anti-HIV medication years ago. Now he attributes his survival to being
drug-free. Last month he attended a protest in San Francisco and chanted,
"HIV is a lie! It's toxic pills that made them die!"
AIDS educators already hold Maggiore and her acolytes responsible for an
upswing in new infections. San Francisco authorities just announced that new
HIV cases in 1999 were nearly twice as high as in 1997. "People are focusing
on the wrong thing. They're focusing on conspiracies rather than protecting
themselves, rather than getting tested and seeking out appropriate care and
treatment," says Stephen Thomas, who directs the University of Pittsburgh's
Center for Minority Health.
HIV renegades sometimes seem as if their main goal is mayhem, not
constructive discourse. For instance, the San Francisco chapter of ACT UP,
once a major force lobbying for more money for AIDS research, is now run by
dissenters who stage protests against other AIDS leaders -- regularly bathing
them in cat-box litter or spit. On Aug. 9, police charged two ACT UP members
with assault and battery for allegedly striking city health department
director Mitchell H. Katz and covering him with Silly String during a public
meeting. Similar antics now prevail among a half-dozen ACT UP branches.
"They're crazy," says Larry Kramer, who founded ACT UP in 1987. "They're
undoing all we've fought for."
Picking over a black-bean wrap at her kitchen counter recently, Maggiore
described herself simply as a person who asks questions others are
overlooking. The fact that she provokes hostility only emboldens her. She
sees only intolerance and recalcitrance among her detractors -- they "smack
of parental authority and religious authority," she said. Her brother Steven,
41, calls her a modern-day Copernicus.
But she soon made it clear that her disregard for HIV is not just an
intellectual gambit when her talkative 3-year-old son, Charlie, wandered into
the kitchen after a midday nap. She talked about how she conceived him
naturally and gave birth without drugs routinely given to prevent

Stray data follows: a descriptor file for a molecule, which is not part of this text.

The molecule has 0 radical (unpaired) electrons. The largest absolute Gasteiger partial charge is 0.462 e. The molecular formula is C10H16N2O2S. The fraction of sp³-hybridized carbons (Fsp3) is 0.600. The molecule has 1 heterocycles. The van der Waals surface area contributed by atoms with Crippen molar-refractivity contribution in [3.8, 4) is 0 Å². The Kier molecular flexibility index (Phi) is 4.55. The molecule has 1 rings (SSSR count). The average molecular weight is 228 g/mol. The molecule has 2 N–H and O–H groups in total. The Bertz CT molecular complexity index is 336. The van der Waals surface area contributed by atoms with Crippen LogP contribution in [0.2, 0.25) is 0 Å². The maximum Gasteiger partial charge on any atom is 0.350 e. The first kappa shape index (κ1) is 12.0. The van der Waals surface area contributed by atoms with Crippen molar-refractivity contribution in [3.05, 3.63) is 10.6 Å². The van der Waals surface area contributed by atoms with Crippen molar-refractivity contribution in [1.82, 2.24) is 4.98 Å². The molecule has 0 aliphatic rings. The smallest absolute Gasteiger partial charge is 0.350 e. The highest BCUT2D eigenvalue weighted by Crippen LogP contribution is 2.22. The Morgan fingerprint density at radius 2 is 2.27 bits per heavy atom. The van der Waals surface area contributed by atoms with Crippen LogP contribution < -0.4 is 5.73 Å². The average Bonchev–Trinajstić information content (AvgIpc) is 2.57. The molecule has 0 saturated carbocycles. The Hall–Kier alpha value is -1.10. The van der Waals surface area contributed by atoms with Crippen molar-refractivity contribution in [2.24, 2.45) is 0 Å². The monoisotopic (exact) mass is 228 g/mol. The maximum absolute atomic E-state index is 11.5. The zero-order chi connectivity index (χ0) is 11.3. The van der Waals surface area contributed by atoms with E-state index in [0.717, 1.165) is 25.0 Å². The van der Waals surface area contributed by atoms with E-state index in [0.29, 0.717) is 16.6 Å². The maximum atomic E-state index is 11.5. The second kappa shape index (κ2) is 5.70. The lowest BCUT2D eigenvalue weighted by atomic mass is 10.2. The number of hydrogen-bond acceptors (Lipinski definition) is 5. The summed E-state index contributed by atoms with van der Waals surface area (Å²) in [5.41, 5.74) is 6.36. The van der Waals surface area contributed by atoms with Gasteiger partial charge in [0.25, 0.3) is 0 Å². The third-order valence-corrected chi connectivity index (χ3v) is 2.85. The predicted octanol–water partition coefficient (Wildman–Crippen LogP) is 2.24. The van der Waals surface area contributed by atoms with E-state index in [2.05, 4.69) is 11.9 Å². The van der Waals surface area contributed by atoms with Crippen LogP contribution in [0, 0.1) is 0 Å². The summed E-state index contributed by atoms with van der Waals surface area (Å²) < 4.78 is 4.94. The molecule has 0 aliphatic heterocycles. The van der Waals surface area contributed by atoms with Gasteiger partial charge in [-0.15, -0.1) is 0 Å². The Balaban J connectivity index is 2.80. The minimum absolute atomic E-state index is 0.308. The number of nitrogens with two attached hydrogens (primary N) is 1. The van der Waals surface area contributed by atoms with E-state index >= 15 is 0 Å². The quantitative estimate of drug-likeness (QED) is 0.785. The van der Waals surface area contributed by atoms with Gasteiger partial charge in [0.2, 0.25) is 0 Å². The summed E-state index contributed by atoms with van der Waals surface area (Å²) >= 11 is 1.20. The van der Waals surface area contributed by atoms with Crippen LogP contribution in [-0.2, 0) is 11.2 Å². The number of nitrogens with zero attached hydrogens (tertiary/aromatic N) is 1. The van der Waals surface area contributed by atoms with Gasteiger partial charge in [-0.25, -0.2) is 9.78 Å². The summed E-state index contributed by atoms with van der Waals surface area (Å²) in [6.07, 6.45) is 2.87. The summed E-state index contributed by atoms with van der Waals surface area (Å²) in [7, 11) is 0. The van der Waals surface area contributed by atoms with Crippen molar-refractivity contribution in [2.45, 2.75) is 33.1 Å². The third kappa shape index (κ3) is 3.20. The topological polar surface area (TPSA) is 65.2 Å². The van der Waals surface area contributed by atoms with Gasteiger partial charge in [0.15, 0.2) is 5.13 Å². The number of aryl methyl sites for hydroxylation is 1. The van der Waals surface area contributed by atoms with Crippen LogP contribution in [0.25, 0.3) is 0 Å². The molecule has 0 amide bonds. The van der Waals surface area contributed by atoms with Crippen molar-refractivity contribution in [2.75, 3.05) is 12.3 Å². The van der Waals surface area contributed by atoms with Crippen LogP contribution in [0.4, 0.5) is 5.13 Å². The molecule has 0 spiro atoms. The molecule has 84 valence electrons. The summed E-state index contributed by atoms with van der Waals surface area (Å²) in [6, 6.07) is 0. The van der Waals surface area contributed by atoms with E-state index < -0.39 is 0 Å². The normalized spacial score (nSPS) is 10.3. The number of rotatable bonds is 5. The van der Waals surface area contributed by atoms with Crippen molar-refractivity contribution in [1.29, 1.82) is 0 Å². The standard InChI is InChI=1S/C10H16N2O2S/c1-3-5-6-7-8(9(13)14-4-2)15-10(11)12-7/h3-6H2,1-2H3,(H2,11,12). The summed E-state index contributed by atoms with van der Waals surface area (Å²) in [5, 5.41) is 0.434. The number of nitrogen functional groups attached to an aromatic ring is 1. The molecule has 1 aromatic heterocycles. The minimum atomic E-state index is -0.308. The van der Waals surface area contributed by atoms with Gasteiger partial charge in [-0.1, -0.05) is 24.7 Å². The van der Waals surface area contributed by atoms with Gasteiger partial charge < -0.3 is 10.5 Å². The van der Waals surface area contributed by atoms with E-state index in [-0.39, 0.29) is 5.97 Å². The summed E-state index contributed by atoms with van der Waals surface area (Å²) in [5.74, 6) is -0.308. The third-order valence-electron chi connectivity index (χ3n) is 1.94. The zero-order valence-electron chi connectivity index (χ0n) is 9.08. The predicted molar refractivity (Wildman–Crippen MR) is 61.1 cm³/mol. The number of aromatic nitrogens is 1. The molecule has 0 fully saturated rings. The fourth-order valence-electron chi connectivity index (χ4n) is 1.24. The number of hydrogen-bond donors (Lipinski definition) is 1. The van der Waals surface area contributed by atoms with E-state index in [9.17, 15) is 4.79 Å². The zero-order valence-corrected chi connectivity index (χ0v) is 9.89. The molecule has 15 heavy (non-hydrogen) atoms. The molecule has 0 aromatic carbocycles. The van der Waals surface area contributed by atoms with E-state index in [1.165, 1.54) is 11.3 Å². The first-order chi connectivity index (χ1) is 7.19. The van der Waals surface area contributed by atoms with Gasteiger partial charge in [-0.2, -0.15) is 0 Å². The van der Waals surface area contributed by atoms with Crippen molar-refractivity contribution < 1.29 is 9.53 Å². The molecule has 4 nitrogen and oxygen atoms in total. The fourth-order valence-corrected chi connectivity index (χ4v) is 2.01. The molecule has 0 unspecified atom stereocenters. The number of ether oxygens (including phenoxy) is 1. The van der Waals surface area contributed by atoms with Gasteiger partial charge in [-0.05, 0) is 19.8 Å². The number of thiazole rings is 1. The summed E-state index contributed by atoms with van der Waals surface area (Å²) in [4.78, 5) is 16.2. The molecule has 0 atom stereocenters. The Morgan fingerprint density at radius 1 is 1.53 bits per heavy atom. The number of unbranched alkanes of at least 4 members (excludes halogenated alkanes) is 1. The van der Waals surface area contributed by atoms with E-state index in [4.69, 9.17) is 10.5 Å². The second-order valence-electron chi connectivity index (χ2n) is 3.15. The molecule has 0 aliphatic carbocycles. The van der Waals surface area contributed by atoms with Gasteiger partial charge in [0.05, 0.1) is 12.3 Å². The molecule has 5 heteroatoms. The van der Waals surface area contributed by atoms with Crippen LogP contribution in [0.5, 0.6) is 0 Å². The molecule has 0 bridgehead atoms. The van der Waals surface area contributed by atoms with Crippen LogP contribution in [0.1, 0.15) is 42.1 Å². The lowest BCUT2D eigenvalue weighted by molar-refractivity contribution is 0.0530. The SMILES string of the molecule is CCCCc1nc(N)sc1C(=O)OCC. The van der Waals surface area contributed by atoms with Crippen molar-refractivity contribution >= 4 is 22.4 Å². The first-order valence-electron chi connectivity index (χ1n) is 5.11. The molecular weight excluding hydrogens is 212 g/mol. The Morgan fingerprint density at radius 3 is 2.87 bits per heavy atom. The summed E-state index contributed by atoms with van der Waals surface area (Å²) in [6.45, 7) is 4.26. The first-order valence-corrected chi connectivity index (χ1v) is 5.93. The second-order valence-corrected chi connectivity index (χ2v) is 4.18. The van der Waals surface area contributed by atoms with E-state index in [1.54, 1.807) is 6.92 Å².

transmission. She continues to breast-feed him today, according to the
family's pediatrician. Her family supports her in this, even though HIV can
be transmitted through breast milk and judges have charged mothers in similar
cases with child endangerment.
Maggiore and Scovill, Charlie's father, say they've never been curious to
test the child for HIV (Scovill does not know his own status). Their
pediatrician is not as sanguine. "I would not be opposed to testing his
blood," admits Dr. Paul Fleiss, who says the boy has been very healthy. "But
"He's a perfectly healthy little boy," says Scovill, bending to offer his son
a macaroon. Charlie was skeptical. "They're really good," the father insisted
patiently. "And for some reason they decrease viral load!" With that, both
parents had a good laugh at the silly AIDS goblin. Such is the power of
The Extremists versus the AIDS Experts
How Maggiore's book "What If Everything You Thought You Knew About AIDS Was
Wrong?" conflicts with information on HIV from the National Institutes of Health:
** Issue: Are HIV tests accurate? **
The Fringe: No. More than 70 conditions can cause false positives, from
malaria to alcoholism. And people can revert to negative.
The Scientists: Yes. "Virtually 100 percent," experts say. In 20 years, just
five adults and 27 kids have mysteriously reverted to negative.
** Issue: Is HIV a deadly virus? **
The Fringe: No. Many people who test HIV-positive live "in wellness" for
years. Some say AIDS results from other factors.
The Scientists: Yes. Why some cases never progress is a puzzle, but all
researchers agree: HIV is sufficient to kill.
** Issue: Do AIDS drugs work? **
The Fringe: No. Their side effects are suspiciously similar to AIDS symptoms,
and the drugs are said to be lethal poisons.
The Scientists: Yes. They're toxic, but proven, life-prolongers -- many
people have taken them prophylactically without damage.
** The Issue: Can you forget the condoms? **
The Fringe: Yes. If your partner is not in a risk group, you're more likely
to be struck by lightning than HIV after one encounter.
The Scientists: No. That would be Russian roulette. HIV can be passed in a
single encounter. Why take that risk?